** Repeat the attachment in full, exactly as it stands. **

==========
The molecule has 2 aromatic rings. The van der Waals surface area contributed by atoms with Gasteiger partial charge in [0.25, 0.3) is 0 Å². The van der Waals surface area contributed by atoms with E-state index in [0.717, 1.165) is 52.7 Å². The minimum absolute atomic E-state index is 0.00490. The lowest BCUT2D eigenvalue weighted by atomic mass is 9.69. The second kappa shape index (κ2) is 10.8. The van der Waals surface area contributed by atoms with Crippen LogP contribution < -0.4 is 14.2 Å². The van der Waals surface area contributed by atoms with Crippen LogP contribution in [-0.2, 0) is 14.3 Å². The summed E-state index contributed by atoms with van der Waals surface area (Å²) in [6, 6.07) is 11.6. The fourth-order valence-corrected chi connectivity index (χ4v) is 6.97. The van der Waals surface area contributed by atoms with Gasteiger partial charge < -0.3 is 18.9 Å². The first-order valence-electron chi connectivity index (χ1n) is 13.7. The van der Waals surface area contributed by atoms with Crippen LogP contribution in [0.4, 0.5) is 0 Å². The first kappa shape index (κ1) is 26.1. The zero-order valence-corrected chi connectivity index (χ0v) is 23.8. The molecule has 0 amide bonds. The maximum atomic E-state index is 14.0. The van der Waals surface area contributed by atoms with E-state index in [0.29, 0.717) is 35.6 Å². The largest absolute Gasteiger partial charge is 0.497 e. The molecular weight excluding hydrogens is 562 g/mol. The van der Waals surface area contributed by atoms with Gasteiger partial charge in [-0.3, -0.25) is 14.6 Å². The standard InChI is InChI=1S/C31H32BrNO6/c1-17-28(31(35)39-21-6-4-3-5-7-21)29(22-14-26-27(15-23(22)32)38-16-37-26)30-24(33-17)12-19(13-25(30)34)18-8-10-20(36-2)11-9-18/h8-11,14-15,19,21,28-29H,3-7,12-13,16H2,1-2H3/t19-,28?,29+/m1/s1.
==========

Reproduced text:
The molecule has 2 aromatic rings. The van der Waals surface area contributed by atoms with Gasteiger partial charge in [0.25, 0.3) is 0 Å². The van der Waals surface area contributed by atoms with E-state index in [0.717, 1.165) is 52.7 Å². The minimum absolute atomic E-state index is 0.00490. The lowest BCUT2D eigenvalue weighted by atomic mass is 9.69. The second kappa shape index (κ2) is 10.8. The van der Waals surface area contributed by atoms with Crippen LogP contribution < -0.4 is 14.2 Å². The van der Waals surface area contributed by atoms with Crippen LogP contribution in [-0.2, 0) is 14.3 Å². The summed E-state index contributed by atoms with van der Waals surface area (Å²) in [6, 6.07) is 11.6. The fourth-order valence-corrected chi connectivity index (χ4v) is 6.97. The van der Waals surface area contributed by atoms with Gasteiger partial charge < -0.3 is 18.9 Å². The first-order valence-electron chi connectivity index (χ1n) is 13.7. The van der Waals surface area contributed by atoms with Crippen LogP contribution in [0.4, 0.5) is 0 Å². The first kappa shape index (κ1) is 26.1. The zero-order valence-corrected chi connectivity index (χ0v) is 23.8. The molecule has 0 amide bonds. The maximum atomic E-state index is 14.0. The van der Waals surface area contributed by atoms with E-state index in [0.29, 0.717) is 35.6 Å². The largest absolute Gasteiger partial charge is 0.497 e. The molecular weight excluding hydrogens is 562 g/mol. The van der Waals surface area contributed by atoms with Gasteiger partial charge in [-0.3, -0.25) is 14.6 Å². The standard InChI is InChI=1S/C31H32BrNO6/c1-17-28(31(35)39-21-6-4-3-5-7-21)29(22-14-26-27(15-23(22)32)38-16-37-26)30-24(33-17)12-19(13-25(30)34)18-8-10-20(36-2)11-9-18/h8-11,14-15,19,21,28-29H,3-7,12-13,16H2,1-2H3/t19-,28?,29+/m1/s1.